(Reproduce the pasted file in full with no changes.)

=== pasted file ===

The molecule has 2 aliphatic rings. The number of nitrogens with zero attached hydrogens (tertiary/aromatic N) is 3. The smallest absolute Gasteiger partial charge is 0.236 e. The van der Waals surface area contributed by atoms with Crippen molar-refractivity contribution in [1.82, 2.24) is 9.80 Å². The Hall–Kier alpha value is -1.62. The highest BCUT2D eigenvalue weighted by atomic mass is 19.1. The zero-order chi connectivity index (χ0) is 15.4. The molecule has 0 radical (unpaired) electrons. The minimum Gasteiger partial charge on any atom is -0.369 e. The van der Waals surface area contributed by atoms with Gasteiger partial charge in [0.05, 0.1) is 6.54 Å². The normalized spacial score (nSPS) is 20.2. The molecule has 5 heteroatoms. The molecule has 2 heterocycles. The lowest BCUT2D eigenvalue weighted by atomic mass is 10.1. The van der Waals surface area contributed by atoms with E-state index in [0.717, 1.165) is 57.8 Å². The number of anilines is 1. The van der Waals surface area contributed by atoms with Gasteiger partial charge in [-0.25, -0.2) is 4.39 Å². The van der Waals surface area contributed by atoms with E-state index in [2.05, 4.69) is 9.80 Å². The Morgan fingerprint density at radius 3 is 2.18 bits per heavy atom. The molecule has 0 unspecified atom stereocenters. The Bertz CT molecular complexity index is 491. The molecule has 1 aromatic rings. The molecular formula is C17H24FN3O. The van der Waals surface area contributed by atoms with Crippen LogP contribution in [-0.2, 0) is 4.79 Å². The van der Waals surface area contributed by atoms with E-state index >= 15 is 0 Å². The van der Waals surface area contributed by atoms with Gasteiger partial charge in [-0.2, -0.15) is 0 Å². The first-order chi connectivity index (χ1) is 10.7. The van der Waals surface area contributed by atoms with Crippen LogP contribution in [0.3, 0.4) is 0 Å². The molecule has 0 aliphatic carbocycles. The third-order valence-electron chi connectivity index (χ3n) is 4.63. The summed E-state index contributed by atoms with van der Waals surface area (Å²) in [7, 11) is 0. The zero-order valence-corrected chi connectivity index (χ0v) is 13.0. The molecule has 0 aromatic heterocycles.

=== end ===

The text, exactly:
The molecule has 2 aliphatic rings. The number of nitrogens with zero attached hydrogens (tertiary/aromatic N) is 3. The smallest absolute Gasteiger partial charge is 0.236 e. The van der Waals surface area contributed by atoms with Crippen molar-refractivity contribution in [1.82, 2.24) is 9.80 Å². The Hall–Kier alpha value is -1.62. The highest BCUT2D eigenvalue weighted by atomic mass is 19.1. The zero-order chi connectivity index (χ0) is 15.4. The molecule has 0 radical (unpaired) electrons. The minimum Gasteiger partial charge on any atom is -0.369 e. The van der Waals surface area contributed by atoms with Gasteiger partial charge in [0.05, 0.1) is 6.54 Å². The normalized spacial score (nSPS) is 20.2. The molecule has 5 heteroatoms. The molecule has 2 heterocycles. The lowest BCUT2D eigenvalue weighted by atomic mass is 10.1. The van der Waals surface area contributed by atoms with E-state index in [0.717, 1.165) is 57.8 Å². The number of anilines is 1. The van der Waals surface area contributed by atoms with Gasteiger partial charge in [-0.25, -0.2) is 4.39 Å². The van der Waals surface area contributed by atoms with E-state index in [2.05, 4.69) is 9.80 Å². The Morgan fingerprint density at radius 3 is 2.18 bits per heavy atom. The molecule has 0 unspecified atom stereocenters. The Bertz CT molecular complexity index is 491. The molecule has 1 aromatic rings. The molecular formula is C17H24FN3O. The van der Waals surface area contributed by atoms with Crippen LogP contribution in [-0.2, 0) is 4.79 Å². The van der Waals surface area contributed by atoms with E-state index >= 15 is 0 Å². The van der Waals surface area contributed by atoms with Gasteiger partial charge in [-0.2, -0.15) is 0 Å². The first-order chi connectivity index (χ1) is 10.7. The van der Waals surface area contributed by atoms with Crippen LogP contribution in [0.3, 0.4) is 0 Å². The molecule has 0 aliphatic carbocycles. The third-order valence-electron chi connectivity index (χ3n) is 4.63. The summed E-state index contributed by atoms with van der Waals surface area (Å²) in [7, 11) is 0. The zero-order valence-corrected chi connectivity index (χ0v) is 13.0. The molecule has 0 aromatic heterocycles.